This afternoon I’ll be one of 13 judges selecting Montgomery College’s 2010-2011 Valedictorian.  The judges are comprised of faculty, staff, students, and trustees, who will gather to listen to 16 students (each with a 4.0 GPA) deliver 2-3 minute speeches.  The chosen student will deliver his or her remarks at Commencement on May 20th.  As the email announcement reads, “This is an exciting annual spring event for us.”  For me, it is a reminder at how fast times flies.  I can’t believe it’s this time of year already!  This is my first time judging this particular competition — I’ve served regularly as a judge for MC’s annual Poetry Slam — and the purpose of the competition causes me to reflect on students I have worked with over the years and to consider ways valedictorians can inspire students throughout rather than at the end of the year.

Commencement makes me think of my best students.  On Monday night, Greg Newman wrote to me to tell me he will be graduating in May from Columbia University.  It feels like just last semester he was sitting in my creative writing class but the reality is he left MC two years ago.  Last year, I helped Nicolas Sere write three speeches for his commencement competitions at the University of Maryland — he majored in Business, Economics, and Finance — and the year before that, I got news from Fatimah Shakolahi that she had graduated from Notre Dame and would be going to graduate school for a Masters degree in English.  Another student, Alan Xu, is already a teacher, standing in front of a room conducting his own class!  Two thoughts come to mind:  first, these students are making valuable decisions and real differences with their lives, and second, I’m getting old.  How is it possible that students I had in Freshman composition five years ago are already in graduate school?

This year, the students who will be competing for the honor of MC Valedictorian were asked to prepare a speech on a specific topic:  “How will being a Montgomery College graduate impact your life?”  The question differs from a transfer approach, and focuses on completing an Associates degree before attending a four-year university.  We know though that many of our students do transfer instead of graduate, and that isn’t necessarily a bad thing.  I have heard from several students who have transferred to area schools that it is easy to spot MC students on their new campuses:  they’re the ones sitting in groups studying.  They have formed strong study habits and they have formed a sense of community, fruitful seeds MC has planted in them.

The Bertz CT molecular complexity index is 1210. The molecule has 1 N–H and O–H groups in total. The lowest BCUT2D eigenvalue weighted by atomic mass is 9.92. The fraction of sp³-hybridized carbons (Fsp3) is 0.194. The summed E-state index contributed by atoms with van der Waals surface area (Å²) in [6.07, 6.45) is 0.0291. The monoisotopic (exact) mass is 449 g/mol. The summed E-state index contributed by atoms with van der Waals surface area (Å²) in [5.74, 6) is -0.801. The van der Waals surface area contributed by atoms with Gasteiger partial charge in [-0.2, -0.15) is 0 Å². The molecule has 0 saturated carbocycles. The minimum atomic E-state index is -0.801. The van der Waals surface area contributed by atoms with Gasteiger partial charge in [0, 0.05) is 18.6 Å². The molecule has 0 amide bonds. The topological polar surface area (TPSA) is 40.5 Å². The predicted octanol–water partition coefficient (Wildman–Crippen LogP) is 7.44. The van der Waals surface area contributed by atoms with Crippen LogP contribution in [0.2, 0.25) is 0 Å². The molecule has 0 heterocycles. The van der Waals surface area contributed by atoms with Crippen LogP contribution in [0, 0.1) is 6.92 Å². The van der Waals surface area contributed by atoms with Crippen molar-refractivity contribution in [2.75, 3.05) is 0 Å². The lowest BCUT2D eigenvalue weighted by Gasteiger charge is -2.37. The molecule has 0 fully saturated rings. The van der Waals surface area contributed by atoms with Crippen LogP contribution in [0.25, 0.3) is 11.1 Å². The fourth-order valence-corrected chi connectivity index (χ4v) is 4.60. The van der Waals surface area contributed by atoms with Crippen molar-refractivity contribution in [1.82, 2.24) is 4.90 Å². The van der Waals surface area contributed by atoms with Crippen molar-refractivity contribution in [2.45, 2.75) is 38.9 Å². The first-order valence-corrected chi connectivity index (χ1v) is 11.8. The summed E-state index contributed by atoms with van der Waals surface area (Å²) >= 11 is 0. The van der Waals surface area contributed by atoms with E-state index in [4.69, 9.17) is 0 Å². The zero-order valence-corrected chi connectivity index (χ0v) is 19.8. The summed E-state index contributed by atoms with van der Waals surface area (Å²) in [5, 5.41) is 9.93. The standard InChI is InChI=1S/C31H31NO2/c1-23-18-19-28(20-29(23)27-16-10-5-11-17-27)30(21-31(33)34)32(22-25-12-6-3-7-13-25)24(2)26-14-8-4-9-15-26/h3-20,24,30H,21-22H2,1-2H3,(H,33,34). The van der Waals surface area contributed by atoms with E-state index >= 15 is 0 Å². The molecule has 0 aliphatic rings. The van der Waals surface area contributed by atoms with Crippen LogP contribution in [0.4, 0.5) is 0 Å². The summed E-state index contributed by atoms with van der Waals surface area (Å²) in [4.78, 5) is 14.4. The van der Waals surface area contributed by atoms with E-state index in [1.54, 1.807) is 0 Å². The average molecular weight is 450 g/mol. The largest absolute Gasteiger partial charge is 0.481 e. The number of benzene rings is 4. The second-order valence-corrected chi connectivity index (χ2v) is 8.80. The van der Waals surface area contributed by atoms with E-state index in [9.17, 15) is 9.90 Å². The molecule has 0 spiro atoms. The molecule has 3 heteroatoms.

We usually see the effects MC has on our students only after they leave, when we can compare and contrast their performance against a non-MC setting.  When you’re on campus, you see students students studying, hanging out in groups, waiting for classes in the hallway, and succeeding or failing in their course work; these are the norms of any school.  It isn’t easy to see and celebrate all the differences the students are making in each other’s lives when it’s going on in front of you, but it is often easy to spot failure, frustration, and fatigue.  I wonder if we could have more succeeding than failing though.  I wonder if we can make the 4.0 GPA the mean for the entire student body.  I propose a culture that insists all our students should be competing for the valedictorian honor.  Is this idealist thinking?

This has been a hard week.  The last few weeks of the semester usually are.  The students and the professors are tired.  The emotions are high and the energy is low.  On Monday a student “kirked out” on me over his research paper.  On Tuesday, my interns were all sick and couldn’t come to work.  Today I’m returning late papers of students who barely managed to make the late submission deadline.  This afternoon the 16 best and brightest students of MC will re-affirm each professor’s role and commitment to teaching.  They will remind us that there are excellent students out there who excel at time management, project completion, and not only meet minimum requirements but set and surpass high standards.  This is why they’re now competing with one another, the best facing off with the best.  These students have had years of academic grooming as exemplified by their achievements.   Similarly, my former students’ success stories prove that hard work is worth it.  Instead of waiting until the end of the year to choose our valedictorian, though, we should think of new ways to identify all valedictorians earlier, so that throughout the year they can give their motivational and inspirational speeches to students that really need to hear them rather than to students who already know the sweet taste of success.


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